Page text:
Spiritual prequel to ‘Poor Things’ — ‘The Killing of a Sacred Deer’

Spiritual prequel to ‘Poor Things’ — ‘The Killing of a Sacred Deer’

Why Yorgos Lanthinos’ 2017 film may lead the next great double feature.

A Kubrickian meditation on responsibility and disaffection, The Killing of a Sacred Deer is a cross between The Shining and Hereditary, of a surrealist realism that finds a near-mythic prankster circling every protagonist. 

Dr. Steven Murphy (Colin Farrel) strikes a strange relationship with precocious teen Martin Lang (Barry Keoghan). Meeting Murphy’s family, Martin begins to ingratiate himself just as untimely illness suddenly befalls the Murphy children. To Dr. Murphy and his wife Anna (Nicole Kidman), Martin’s presence begins to feel more than coincidental. 

Saltburn star Barry Keoghan landed Matt Reeves’ open Joker slot in no small part due to the simplistic psychopathy he neatly perfects in Deer. Using Keoghan’s open-mouthed idiocy to obstruct, director Yorgos Lanthinos withholds catharsis and conclusion here just as he did in 2015’s The Lobster, another collaboration with the consistently brilliant Colin Farrell. Nicole Kidman is also in top form, reprising the same reserved but righteous female figure she formed in the first season of Big Little Lies

Lanthinos’ 2023 success Poor Things, at once brazenly assured and targeted, is still the more realized work, deserving of its soon-to-come run on the awards circuit. Audiences will find its purpose more accessible and entertaining than his earlier efforts, but Deer is a Shining homage worthy of the tag. Lanthinos’ even rides the steadicam during dizzying sequences in hospital halls.

The once novel technology made famous in Golden-age, gilded horror like The Shining and The Changeling appears here as its own character once again. Lanthinos’ regression into the tech is purposefully imperfect; he lets the bumps be, rather than favoring a smooth, modern gimbal’s framing. Through the resulting nausea and against a jagged score, the 20/20 claustrophobia Kubrick once twisted into focus so expertly in 1980 suddenly manifests on a Netflix horror flick, as if out of thin modern air — a neat trick for Lanthinos’ starting act that we’re just now seeing crescendo.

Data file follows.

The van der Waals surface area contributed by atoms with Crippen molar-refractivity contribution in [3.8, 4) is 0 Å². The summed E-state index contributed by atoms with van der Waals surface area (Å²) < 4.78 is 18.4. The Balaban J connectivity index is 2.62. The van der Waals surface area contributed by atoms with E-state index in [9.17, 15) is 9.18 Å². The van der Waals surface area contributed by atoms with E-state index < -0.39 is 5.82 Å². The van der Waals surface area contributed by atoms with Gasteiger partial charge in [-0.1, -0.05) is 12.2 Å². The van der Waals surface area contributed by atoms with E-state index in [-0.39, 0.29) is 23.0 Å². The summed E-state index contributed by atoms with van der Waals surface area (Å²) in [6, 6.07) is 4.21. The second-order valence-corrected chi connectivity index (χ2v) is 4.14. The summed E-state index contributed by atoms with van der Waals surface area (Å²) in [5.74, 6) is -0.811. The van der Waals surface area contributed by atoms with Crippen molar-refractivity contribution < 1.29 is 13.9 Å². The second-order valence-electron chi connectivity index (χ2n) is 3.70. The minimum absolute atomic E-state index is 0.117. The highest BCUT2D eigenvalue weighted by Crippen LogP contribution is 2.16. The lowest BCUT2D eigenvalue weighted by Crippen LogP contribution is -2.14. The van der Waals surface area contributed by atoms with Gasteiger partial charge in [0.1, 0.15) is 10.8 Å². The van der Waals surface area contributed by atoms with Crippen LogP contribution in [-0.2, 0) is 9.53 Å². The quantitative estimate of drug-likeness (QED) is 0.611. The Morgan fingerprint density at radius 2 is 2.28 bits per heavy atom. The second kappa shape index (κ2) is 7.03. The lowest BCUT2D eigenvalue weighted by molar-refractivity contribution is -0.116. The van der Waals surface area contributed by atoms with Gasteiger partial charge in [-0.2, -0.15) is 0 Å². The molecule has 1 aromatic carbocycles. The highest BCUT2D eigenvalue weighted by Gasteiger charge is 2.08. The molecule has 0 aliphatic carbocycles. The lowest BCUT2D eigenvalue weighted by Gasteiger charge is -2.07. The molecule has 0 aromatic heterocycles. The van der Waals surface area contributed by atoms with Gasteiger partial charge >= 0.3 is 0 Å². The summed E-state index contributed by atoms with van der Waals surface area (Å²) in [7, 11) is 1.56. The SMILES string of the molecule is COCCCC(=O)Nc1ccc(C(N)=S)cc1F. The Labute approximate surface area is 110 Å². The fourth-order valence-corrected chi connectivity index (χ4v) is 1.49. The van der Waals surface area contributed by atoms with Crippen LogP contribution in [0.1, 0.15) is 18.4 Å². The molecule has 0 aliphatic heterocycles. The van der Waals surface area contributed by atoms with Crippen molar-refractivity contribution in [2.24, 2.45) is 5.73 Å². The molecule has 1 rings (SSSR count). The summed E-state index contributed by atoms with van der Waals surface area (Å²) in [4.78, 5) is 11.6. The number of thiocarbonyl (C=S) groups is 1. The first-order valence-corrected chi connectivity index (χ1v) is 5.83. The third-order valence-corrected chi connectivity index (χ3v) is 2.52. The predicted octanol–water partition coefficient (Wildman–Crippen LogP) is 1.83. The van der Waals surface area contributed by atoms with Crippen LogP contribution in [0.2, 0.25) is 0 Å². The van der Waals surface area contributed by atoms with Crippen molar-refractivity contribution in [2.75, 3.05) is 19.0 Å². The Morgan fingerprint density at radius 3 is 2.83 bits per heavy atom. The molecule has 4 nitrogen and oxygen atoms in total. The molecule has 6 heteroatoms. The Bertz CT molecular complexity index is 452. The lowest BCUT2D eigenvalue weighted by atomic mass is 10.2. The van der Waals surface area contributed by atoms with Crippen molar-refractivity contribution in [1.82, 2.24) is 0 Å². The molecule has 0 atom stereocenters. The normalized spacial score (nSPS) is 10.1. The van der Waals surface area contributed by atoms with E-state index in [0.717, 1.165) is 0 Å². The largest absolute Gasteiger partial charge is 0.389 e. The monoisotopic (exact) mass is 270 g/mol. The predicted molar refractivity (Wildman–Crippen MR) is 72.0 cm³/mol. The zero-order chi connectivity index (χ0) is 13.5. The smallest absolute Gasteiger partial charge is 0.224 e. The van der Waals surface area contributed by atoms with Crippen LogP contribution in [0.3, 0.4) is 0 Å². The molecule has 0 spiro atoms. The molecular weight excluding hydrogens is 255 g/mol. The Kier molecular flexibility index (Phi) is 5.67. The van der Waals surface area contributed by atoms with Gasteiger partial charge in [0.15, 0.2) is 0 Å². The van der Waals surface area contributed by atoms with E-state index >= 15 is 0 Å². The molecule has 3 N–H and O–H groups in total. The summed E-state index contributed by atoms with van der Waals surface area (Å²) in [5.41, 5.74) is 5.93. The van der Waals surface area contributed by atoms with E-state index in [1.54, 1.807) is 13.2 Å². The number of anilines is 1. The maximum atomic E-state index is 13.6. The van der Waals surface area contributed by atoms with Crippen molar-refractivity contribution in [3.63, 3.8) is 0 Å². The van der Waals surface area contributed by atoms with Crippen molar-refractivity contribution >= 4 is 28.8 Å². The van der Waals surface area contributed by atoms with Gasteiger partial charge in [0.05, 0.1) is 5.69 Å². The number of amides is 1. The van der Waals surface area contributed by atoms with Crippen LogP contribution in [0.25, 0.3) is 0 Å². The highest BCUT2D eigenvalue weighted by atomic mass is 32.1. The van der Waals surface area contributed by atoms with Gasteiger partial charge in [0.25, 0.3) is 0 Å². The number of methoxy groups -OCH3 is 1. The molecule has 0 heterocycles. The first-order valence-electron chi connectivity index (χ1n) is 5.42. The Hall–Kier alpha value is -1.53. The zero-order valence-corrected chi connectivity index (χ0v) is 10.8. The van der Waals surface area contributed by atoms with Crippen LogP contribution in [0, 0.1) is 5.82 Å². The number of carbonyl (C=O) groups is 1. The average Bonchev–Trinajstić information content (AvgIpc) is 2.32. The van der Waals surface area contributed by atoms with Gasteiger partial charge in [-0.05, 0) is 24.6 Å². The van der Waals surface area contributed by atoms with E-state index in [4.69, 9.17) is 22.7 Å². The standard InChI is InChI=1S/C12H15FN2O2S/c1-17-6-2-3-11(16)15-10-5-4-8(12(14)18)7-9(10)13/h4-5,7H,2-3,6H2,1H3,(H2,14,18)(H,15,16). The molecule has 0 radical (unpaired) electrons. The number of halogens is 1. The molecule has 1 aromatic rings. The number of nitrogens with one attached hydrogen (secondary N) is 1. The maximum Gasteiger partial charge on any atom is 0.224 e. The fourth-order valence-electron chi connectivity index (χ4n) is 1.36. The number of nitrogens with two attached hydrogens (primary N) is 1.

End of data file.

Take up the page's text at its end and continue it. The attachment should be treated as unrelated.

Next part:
There are elements in The Killing of a Sacred Deer that, without the more definitive Poor Things with which to pair, read as exploitative — but latecomers already familiar with that film’s fiftieth-wave feminism may be considerably less concerned. Deer, like Poor Things and The Lobster, explores a thematically parallel body horror vivid enough to make you shift. The cause in both is the same grayscale of institutional male ineptitude, postured stiff and brittle.

Lanthinos’ cleverly keeps blood red at bay, so that when it does hit, the violence erupts upward and ‘out’ of the cinematography as if it exists both apart and close. The paralysis is literal for some characters and will no doubt elicit more than a few nervous limb checks, to make sure that you too hadn’t been unceremoniously cast into Keoghan’s thick, clotting mud on a Tuesday night stream.

The gurgle presages the bombastic blast that is Poor Things‘ Dionysian color, situating The Killing of a Sacred Deer as the first half in one of the more challenging double-feature spectacles of the century so far.

Ryan Derenberger is a freelance journalist and editor, a Journalism and AP Language teacher at Whitman HS in Bethesda, MD, and the founder of 'The Idea Sift.' He also serves on the board of directors for student journalism nonprofit 'Kidizenship.'